Dr Alexander Adam. In this school, young this last preferment, it should be observed that Scott passed through the different forms with- his warrant, though drawn, had not passed the wat exhibiting any of those extraordinary seals when the death of Mr Pitt produced an enpowers of genius, which are seldom remem- tire change in the ministry. The appointment bered till the person to whom they are ascribed of Mr Scott had been effected through the friendhas become, by the maturity of his talents, an ship of Lord Melville, who was then actnally unalgect of distinction. It is said, that he was con- der impeachment. This circumstance seemed sedete in his boy bood rather heavy than other very ominous against the confirmation of the no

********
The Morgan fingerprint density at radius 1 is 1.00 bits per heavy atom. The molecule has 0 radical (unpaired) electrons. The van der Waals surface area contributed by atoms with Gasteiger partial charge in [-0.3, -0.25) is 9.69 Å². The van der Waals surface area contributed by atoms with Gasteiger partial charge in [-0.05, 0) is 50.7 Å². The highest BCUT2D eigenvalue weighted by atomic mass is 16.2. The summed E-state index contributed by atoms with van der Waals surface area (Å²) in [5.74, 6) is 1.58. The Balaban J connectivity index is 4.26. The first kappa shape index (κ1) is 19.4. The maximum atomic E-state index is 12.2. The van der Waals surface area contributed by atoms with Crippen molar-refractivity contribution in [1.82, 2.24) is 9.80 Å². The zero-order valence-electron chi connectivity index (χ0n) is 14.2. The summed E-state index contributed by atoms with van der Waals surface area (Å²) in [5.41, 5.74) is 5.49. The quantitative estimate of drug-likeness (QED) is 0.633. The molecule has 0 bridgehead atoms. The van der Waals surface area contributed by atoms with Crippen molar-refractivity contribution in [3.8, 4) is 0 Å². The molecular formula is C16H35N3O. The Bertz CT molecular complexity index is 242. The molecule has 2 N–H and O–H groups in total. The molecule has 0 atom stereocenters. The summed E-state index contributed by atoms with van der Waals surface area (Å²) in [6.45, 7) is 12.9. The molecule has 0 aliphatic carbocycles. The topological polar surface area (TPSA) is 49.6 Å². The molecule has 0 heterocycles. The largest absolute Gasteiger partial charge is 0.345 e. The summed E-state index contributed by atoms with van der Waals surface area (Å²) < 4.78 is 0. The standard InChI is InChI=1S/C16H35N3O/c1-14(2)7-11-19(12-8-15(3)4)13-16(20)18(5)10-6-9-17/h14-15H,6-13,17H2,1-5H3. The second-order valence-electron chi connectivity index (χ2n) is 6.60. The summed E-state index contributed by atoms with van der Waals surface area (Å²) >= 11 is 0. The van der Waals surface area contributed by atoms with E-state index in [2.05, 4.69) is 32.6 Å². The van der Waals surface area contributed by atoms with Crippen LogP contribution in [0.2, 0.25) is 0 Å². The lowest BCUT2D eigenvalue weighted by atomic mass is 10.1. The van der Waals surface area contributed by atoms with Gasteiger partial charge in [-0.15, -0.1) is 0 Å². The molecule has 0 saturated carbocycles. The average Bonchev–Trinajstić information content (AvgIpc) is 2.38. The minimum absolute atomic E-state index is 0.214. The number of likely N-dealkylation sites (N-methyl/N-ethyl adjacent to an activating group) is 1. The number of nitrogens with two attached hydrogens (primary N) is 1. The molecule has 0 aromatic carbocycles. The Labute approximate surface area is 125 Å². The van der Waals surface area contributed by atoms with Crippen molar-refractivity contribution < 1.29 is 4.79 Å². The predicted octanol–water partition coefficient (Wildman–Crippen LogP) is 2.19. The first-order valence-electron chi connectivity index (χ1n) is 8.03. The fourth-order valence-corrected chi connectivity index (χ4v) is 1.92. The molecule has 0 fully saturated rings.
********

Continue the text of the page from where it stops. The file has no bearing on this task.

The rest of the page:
Wise, and that the late Dr Hugh Blair bad dis- mination; but, fortunately for Mr Scott, the new i cernmrat enough to predict bis future eminence, ministry consisted of such men as the late Mr

when the master of the school lamented his dul- Fox, Sheridan, Lord Erskine, and the Marquis of tres; but this only affords another instance of Lansdowne, with several others attached to lite

the fallacy of human opinion io pronouncing rature and philosophy; and, in a manner that . opon the real capacity of the youthful under- did them infinite bonour, they made no objection

standing. Barrow, the greatest scholar of his to the advancement of their poetical opponent. 'age, was discarded as a blockhead by successive Thus, as a witty friend remarked, this appointteachers; and his pupil, the illustrious Newton, ment was the last Lay of the old Ministry.»

1 The prediction of Dr Blair, here alluded to, arose out attention to young Scott, Dr Patersou thought it was the mf the following circumstances. Shortly after Dr Paterson youth's stupidity that engaged the doctor's notice, and